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Snapshots from Space

by Emily Lakdawalla

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Emily Lakdawalla

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Follow the thrilling adventures of planetary missions, past and present, and see the stunningly beautiful photos that they return from space!

Looking Back at MU69

Emily Lakdawalla • February 08, 2019 • 1

A crescent view of MU69 reveals its bizarre shape. Let's look at lots of other fun-shaped space crescents.

Curiosity Update, Sols 2257-2312: Drilling at Rock Hall and Arrival at the Valley of Clay

Emily Lakdawalla • February 06, 2019 • 1

Curiosity completed work at Vera Rubin Ridge with an easy drilling activity at Rock Hall. Now it has finally driven on to mineral-rick rocks that were seen from orbit, long before Curiosity arrived. The team plans a lengthy traverse of the clay-bearing unit.

InSight Milestone: Wind and Thermal Shield Placed Sol 66

Emily Lakdawalla • February 04, 2019 • 1

InSight mission has successfully placed the wind and thermal shield over the seismometer. The seismometer will now be shielded from winds and kept warm over the cold Martian nights, so the quality of its data should dramatically increase.

Why are there no stars in most space images?

Emily Lakdawalla • January 28, 2019 • 6

Look up at space at night from a dark location and you can see innumerable stars. Why, then, do photos of so many things in space show black space, devoid of stars?

A few new images of MU69

Emily Lakdawalla • January 15, 2019 • 4

New Horizons is back in action after going quiet for a period of solar conjunction following the 1 January flyby of 2014 MU69 (informally nicknamed "Ultima Thule"). The spacecraft is returning new data, as exemplified by these images.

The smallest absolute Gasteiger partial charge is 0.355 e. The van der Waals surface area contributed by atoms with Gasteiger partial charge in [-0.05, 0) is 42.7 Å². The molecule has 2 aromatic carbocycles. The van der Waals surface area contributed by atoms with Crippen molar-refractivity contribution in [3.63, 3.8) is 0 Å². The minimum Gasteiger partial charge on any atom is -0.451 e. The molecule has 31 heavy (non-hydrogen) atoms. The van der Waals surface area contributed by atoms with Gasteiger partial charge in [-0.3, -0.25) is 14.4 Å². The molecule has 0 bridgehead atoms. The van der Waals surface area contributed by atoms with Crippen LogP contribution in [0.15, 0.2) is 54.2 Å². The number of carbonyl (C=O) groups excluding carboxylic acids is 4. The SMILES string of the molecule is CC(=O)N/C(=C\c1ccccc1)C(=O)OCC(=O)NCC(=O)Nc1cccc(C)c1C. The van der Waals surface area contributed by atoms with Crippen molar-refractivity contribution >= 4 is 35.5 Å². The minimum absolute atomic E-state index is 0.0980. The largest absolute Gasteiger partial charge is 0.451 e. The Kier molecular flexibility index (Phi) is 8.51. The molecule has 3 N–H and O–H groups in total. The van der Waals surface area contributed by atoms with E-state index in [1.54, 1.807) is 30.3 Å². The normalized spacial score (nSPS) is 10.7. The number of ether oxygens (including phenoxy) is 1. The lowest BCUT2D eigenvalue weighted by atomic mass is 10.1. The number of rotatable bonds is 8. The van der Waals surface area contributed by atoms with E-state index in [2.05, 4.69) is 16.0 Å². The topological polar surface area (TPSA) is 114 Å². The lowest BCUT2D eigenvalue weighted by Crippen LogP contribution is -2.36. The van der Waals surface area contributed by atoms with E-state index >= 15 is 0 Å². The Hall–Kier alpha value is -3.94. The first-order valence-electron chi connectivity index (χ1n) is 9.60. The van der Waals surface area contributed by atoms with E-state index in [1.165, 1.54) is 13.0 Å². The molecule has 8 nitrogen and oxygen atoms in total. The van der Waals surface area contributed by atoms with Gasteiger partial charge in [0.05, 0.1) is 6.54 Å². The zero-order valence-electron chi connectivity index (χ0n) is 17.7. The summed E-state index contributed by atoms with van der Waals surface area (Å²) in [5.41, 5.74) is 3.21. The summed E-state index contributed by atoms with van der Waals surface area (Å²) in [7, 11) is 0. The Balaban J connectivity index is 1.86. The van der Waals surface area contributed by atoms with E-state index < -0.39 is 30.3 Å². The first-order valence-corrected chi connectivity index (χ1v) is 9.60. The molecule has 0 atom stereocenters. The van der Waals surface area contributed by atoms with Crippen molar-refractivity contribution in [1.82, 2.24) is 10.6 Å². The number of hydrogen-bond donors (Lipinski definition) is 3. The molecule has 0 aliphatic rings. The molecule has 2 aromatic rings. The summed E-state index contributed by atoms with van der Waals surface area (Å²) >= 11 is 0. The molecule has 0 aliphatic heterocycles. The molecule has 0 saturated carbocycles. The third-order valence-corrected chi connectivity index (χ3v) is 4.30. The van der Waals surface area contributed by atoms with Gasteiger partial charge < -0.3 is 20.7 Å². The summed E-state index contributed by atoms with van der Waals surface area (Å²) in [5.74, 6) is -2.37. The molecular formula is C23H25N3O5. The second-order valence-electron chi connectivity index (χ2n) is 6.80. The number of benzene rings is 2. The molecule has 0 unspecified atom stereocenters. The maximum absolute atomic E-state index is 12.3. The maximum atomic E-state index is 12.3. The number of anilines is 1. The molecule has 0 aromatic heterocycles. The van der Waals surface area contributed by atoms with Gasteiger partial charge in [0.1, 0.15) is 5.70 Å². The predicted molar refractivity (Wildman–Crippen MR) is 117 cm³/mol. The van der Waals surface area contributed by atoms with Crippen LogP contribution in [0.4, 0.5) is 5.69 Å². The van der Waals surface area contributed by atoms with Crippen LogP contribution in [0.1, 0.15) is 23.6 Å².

InSight Update, sols 25-42: Seismometer sensors working!

Emily Lakdawalla • January 09, 2019 • 2

Engineers have leveled the seismometer and made progress on adjusting the position of the tether so that it doesn't interfere for the experiment. Most significantly for the mission, they have balanced the Very Broad Band sensors -- 3 of SEIS’ 6 seismic sensors -- and confirmed that they are generating good data.

MU69 appears as a bi-lobed baby comet in latest New Horizons images

Emily Lakdawalla • January 02, 2019 • 8

The latest images downlinked from New Horizons show MU69 to be a textbook example of a contact binary. How do contact binaries form? Updated with images released on 3 January.

Happy New Year! The New Horizons flyby was successful!

Emily Lakdawalla • January 01, 2019 • 2

New Horizons has "phoned home" as expected, 4 hours after its closest approach to 2014 MU69. Its brief transmission contained no science data, but gave the scientists welcome news: New Horizons has successfully pulled off the most distant flyby ever.

News brief: OSIRIS-REx arrives in orbit at Bennu

Emily Lakdawalla • December 31, 2018 • 1

Today at 19:43 UTC, OSIRIS-REx entered orbit at asteroid Bennu. In so doing, it accomplished both the tightest orbit (at an altitude under 2 kilometers) and the orbit of the smallest object ever. UPDATE: Early science results from OSIRIS-REx discussed at New Horizons MU69 flyby event.

New Horizons fast approaching 2014 MU69

Emily Lakdawalla • December 27, 2018 • 3

Unaffected by the shutdown of the U.S. government, New Horizons is still on course for its New Year’s encounter with 2014 MU69 (nicknamed “Ultima Thule”). This post collects the latest images from New Horizons' approach to the tiny Kuiper belt object and will be updated regularly.

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